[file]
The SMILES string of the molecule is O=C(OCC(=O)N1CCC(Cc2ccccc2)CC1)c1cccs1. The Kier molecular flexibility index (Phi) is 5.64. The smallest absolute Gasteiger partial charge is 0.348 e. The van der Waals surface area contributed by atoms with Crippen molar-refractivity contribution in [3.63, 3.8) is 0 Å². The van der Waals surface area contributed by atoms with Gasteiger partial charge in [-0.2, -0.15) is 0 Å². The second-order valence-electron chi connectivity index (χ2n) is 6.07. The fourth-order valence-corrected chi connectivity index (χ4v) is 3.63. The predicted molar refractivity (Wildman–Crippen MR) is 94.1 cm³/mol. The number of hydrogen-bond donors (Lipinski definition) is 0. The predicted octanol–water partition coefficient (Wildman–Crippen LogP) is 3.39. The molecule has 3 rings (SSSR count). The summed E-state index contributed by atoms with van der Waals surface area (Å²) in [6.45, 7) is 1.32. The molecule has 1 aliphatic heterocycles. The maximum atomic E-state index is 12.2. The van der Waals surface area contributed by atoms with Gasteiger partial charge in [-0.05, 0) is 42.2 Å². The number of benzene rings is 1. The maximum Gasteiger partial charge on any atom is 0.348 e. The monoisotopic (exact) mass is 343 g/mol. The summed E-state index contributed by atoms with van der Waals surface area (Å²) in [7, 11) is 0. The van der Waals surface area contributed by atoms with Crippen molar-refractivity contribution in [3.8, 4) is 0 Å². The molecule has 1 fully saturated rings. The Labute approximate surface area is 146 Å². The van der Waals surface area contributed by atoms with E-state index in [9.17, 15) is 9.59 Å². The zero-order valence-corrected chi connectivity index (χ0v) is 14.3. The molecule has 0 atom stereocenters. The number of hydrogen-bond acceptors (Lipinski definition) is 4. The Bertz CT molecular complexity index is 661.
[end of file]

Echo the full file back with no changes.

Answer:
The SMILES string of the molecule is O=C(OCC(=O)N1CCC(Cc2ccccc2)CC1)c1cccs1. The Kier molecular flexibility index (Phi) is 5.64. The smallest absolute Gasteiger partial charge is 0.348 e. The van der Waals surface area contributed by atoms with Crippen molar-refractivity contribution in [3.63, 3.8) is 0 Å². The van der Waals surface area contributed by atoms with Gasteiger partial charge in [-0.2, -0.15) is 0 Å². The second-order valence-electron chi connectivity index (χ2n) is 6.07. The fourth-order valence-corrected chi connectivity index (χ4v) is 3.63. The predicted molar refractivity (Wildman–Crippen MR) is 94.1 cm³/mol. The number of hydrogen-bond donors (Lipinski definition) is 0. The predicted octanol–water partition coefficient (Wildman–Crippen LogP) is 3.39. The molecule has 3 rings (SSSR count). The summed E-state index contributed by atoms with van der Waals surface area (Å²) in [6.45, 7) is 1.32. The molecule has 1 aliphatic heterocycles. The maximum atomic E-state index is 12.2. The van der Waals surface area contributed by atoms with Gasteiger partial charge in [-0.05, 0) is 42.2 Å². The number of benzene rings is 1. The maximum Gasteiger partial charge on any atom is 0.348 e. The monoisotopic (exact) mass is 343 g/mol. The summed E-state index contributed by atoms with van der Waals surface area (Å²) in [7, 11) is 0. The van der Waals surface area contributed by atoms with Crippen molar-refractivity contribution in [3.8, 4) is 0 Å². The molecule has 1 fully saturated rings. The Labute approximate surface area is 146 Å². The van der Waals surface area contributed by atoms with E-state index in [9.17, 15) is 9.59 Å². The zero-order valence-corrected chi connectivity index (χ0v) is 14.3. The molecule has 0 atom stereocenters. The number of hydrogen-bond acceptors (Lipinski definition) is 4. The Bertz CT molecular complexity index is 661.